In this case, the number of head is 100, the target weight is 11 CWT, the coverage price is $95.25, and the insured share is 100%, leading the insured value to be $104,775.
Then the total premium needs to be calculated:
Total Premium = Insured Value X Rate
In this case, we have already calculated the insured value, and we know the rate from the actuarial tables is 4.1407%, resulting in a total premium of $4,338 for the insured value. This is the total premium, not accounting for the subsidy factor. To calculate the premium actually owed by the producer the subsidy must be calculated.
Producer Premium = Total Premium – [Total Premium X Subsidy Factor]
We have already calculated the total premium of $4,338, and we know the subsidy factor for this coverage range is 20%, which would result in a premium of $3,471 owed by the producer.
Calculating the Indemnity
Let’s hypothetically say that as mid-October rolls around and the COVID-19 demand destruction has magnified at the consumer level driving prices of the 5-area fed steer price down to $90. This would mean the actual ending value has fallen below the coverage price of $95.25, which would trigger an indemnity payment to the producer. Calculating the indemnity due to the producer is relatively simple:
Indemnity Amount = Number of Head X Target Weight X [Coverage Price – Actual Ending Value] X Insured Share
Since we know the producer purchased LRP for 100 head at a target weight of 11 cwt at an insured share of 100%, we can now plug in the difference between the coverage price of $95.25 and the actual ending price of $90. Doing so results in an indemnity payment of $5,775, an amount that is $2,304 above what the producer paid for the policy. The net indemnity to the producer would be $2,304.
We can also look at what would have happened to a producer who purchased coverage for the same number of animals long before any COVID-19 market ramifications could have been imagined. Using the RMA website again, we can look at a policy that would have been purchased on Jan. 2, and view an endorsement length of 17 weeks, which would have expired on April 30, during market lows for fed cattle. In looking at the data, we can see how the actual value changed over time and view how the indemnity payment developed over that same time period, Figure 1.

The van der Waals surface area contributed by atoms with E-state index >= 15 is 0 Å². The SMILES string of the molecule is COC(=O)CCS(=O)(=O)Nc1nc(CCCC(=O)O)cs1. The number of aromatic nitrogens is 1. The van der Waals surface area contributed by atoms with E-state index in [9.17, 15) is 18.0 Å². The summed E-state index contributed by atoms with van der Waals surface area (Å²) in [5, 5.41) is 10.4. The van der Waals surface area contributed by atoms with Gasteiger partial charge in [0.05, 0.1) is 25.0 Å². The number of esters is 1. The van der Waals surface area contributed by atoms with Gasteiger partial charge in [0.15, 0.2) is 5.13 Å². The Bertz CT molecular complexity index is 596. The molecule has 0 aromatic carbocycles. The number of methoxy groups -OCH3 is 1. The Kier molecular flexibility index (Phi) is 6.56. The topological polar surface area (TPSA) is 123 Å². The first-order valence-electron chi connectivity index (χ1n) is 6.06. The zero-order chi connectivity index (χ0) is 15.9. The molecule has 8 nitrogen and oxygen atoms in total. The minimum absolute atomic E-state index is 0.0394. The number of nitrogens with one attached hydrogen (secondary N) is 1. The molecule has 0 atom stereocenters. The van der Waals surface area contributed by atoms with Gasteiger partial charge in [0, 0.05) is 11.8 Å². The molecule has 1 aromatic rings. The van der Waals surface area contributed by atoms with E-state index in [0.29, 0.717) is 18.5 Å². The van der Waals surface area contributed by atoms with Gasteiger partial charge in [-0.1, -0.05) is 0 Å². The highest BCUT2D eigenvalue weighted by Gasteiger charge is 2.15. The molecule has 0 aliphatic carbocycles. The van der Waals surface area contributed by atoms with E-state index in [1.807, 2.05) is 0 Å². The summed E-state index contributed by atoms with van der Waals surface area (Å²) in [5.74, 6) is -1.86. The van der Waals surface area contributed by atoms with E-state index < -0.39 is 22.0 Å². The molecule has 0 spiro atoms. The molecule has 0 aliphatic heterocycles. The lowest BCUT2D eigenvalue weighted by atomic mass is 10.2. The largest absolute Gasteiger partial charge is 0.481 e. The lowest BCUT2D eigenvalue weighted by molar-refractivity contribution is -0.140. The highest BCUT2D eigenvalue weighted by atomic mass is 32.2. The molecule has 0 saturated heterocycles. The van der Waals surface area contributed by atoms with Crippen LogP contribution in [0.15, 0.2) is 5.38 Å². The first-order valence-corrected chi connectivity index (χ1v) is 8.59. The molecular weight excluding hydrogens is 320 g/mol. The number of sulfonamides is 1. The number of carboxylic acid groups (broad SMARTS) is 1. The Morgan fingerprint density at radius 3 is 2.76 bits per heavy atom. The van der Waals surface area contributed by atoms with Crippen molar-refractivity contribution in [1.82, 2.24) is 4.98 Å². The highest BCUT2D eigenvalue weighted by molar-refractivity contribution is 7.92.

On Jan. 2, the expected end value for fed cattle was $125.88, and at a 99.45% coverage level, the coverage price was $125.18. For an endorsement length of 17 weeks the final end date was April 30, and the actual end value was $102.63. Using the same 100 of head of cattle in our previous example, the insured value is $137,698, resulting in a producer premium of $4,110. A producer who purchased this specific coverage on Jan. 2, would receive an indemnity of $24,805 and the net indemnity would be $20,695.
Changes to LRP
On June 9, USDA announced improvements to LRP to make these policies more usable and affordable for livestock producers. One change is to allow premiums to be paid at the end of the endorsement period as opposed to on the purchase date, bringing LRP more in line with other insurance policies. Another change to the program is to increase the premium subsidy for coverage levels above 80%. Those with an 80% or higher coverage level will get a 5-percentage point subsidy increase, making these higher coverage levels more affordable for producers. Figure 2 shows the previous subsidy levels as well as the new changes.
LRP insurance is a valuable risk management tool available to livestock producers throughout the year. Producers buy LRP insurance from approved insurance providers, with coverage prices ranging from 70% to 100% of the expected ending value of their animals. At the end of the insurance period, if the actual ending value is below the coverage price, producers will be paid an indemnity for the difference. USDA’s RMA recently announced changes to the program, including moving premium due dates to the end of the endorsement period and increasing premium subsidies to assist producers.